Generally, a person participating in or attending a spectator event, such as a baseball game, assumes any inherent risk of injury that may result from the event. This would bar a person injured during a game from suing for many sports-related injuries. However, there are instances when a person injured during a sporting event has been allowed to sue for money damages. These money damages are available to compensate a tort victim for any pain and suffering, medical expenses and other damages that the injury has caused.
Spencer Ludman was a member of the Davenport Assumption High School baseball team in Davenport, Iowa. On July 7, 2011, Ludman was standing in the dugout when he was struck by a foul ball. The impact shattered Ludman’s skull, which caused him to suffer brain swelling that required hospitalization. As a result of these injuries, Ludman had to relearn how to walk and talk. According to USA Today, he has also suffered multiple seizures, for which he is required to take medication.
In April 2013, Ludlow sued the high school, alleging that they were at fault for building a dugout that did not supply necessary protection to players. Ludlow is represented by attorney Steve Crowley, who argues that the dugout should have been protected by safety gates. He also argues that the dugout should have been placed farther back when it was constructed.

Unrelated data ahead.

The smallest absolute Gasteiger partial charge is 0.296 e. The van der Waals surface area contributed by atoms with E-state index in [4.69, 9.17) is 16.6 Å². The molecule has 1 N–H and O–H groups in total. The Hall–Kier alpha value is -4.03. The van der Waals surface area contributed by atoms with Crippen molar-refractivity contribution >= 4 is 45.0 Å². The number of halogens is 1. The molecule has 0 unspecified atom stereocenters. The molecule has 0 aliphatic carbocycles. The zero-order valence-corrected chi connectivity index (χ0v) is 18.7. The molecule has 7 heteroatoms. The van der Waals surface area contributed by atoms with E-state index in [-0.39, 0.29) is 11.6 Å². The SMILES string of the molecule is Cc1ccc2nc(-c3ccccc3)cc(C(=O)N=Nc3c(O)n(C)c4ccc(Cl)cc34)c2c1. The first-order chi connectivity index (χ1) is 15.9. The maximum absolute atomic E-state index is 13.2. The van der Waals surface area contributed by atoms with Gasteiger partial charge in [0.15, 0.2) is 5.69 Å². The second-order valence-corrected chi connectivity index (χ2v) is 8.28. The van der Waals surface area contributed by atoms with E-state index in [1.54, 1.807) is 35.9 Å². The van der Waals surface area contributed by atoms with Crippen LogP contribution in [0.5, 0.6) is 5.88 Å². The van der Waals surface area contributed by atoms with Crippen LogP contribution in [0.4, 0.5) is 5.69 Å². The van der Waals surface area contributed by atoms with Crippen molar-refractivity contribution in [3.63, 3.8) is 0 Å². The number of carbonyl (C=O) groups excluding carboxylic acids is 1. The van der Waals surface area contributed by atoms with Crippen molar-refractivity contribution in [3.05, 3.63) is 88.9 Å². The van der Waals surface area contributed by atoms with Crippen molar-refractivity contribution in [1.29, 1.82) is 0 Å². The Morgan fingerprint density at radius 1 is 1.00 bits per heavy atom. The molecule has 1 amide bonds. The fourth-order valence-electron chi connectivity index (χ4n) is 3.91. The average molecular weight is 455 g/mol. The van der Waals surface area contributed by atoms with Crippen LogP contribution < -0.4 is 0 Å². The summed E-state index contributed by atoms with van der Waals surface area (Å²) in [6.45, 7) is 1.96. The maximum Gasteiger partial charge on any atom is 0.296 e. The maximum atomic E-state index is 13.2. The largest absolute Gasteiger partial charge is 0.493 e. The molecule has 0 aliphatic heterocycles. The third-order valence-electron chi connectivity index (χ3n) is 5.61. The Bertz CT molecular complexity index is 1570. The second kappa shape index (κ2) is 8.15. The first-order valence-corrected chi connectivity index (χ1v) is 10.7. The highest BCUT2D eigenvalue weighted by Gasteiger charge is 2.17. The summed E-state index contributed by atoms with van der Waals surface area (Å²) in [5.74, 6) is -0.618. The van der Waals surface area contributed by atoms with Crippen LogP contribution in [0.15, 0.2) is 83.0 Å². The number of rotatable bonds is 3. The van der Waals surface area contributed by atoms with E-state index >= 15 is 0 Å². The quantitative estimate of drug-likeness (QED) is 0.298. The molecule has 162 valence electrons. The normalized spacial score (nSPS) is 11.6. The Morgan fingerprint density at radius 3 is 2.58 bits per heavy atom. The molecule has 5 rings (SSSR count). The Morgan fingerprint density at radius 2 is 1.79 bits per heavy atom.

A jury has now awarded Ludman $1.5 million for the injuries caused by this sports-related accident. However, the jury has also found Ludlow 30 percent at-fault because he should have been more attentive during the game., especially since he was standing up in the dugout. Therefore, the final award that Ludlow will receive is $1.03 million.
The high school is represented by attorney Lori Cole Magerko. According to Cole Magerko, the verdict was unfair because the plaintiff was allowed to argue the case as a premises liability case, rather than a sports liability case. In the latter, a plaintiff is not able to collect damages for injuries caused by the inherent risks of the sport. However, this limitation is absent in a premises liability lawsuit. Therefore, the highs school plans to appeal both the verdict and the award.
If you or a loved one has been the victim of a sports-related injury, please call 617-787-3700 now to speak with one of our expert Massachusetts personal injury lawyers or email us at firstname.lastname@example.org.